Avoid sun to escape season’s ailments
The onset of summer brings with it a battery of diseases. Most such diseases are food and water-borne. With thirsty people drinking unfiltered water or fruit juice prepared with unfiltered water or cut fruits from roadside stalls, there is a rise in cases of diarrhoea and dysentery.
Some other diseases are directly heat-related. Though people tend to get easily fatigued in summer, heat exhaustion takes a more extreme form. The symptoms of heat exhaustion are dizziness, sweating and an overwhelming feeling of thirst.
One would have noticed batsmen who have been on the crease for almost the entire length of the innings fall prey to cramps this IPL. The reason is again the heat. Cramps are caused by dehydration and loss of salt from the body and there is little to do till the muscle relaxes on its own.
The excessive sweating also causes rashes. Sunscreen lotions may protect the skin from ultra-violet rays but are no guards against these rashes. It is better to use umbrellas.
But the biggest threat is heat stroke which is a result of long hours of exposure to heat. A person falls unconscious and his body temperature rises to over 104°F. One needs to take shelter, apply ice or cold water to reduce the temperature and rush to the hospital.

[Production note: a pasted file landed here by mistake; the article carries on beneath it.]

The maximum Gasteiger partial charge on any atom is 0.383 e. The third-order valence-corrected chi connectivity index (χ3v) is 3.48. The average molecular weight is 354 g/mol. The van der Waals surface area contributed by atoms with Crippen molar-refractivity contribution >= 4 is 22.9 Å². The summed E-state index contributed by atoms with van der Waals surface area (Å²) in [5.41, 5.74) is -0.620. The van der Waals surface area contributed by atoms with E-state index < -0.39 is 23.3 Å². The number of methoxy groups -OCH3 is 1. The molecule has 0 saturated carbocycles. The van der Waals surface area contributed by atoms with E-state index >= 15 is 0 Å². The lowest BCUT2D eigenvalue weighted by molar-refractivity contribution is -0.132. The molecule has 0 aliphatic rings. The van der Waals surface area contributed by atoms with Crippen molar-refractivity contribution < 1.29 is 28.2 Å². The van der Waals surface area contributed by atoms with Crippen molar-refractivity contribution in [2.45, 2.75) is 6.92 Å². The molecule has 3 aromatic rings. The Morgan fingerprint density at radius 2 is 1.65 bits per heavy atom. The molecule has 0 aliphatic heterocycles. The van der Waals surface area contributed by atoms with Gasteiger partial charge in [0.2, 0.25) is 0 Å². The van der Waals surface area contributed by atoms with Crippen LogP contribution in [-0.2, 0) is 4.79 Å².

The early onset of summer is also causing a breakout of chicken pox. One of our neighbours is down with a severe case. It will subside once the heat stabilises. This is also the season for Hepatitis A and typhoid.
Elderly people also suffer from electrolyte imbalance. Watch out for behavioural changes like problems in mobility, drowsiness and disorientation. Sweating causes a loss of sodium from the body. A doctor should be consulted in such situations.
Prevention is, of course, better than cure. It is best to avoid exposure to the sun, or at least the mid-day sun. One should avoid oily and spicy food in this season. Eat light and easily digestible food. Drink more water unless you are a kidney or heart patient and have been advised controlled water intake.
As told to Sudeshna Banerjee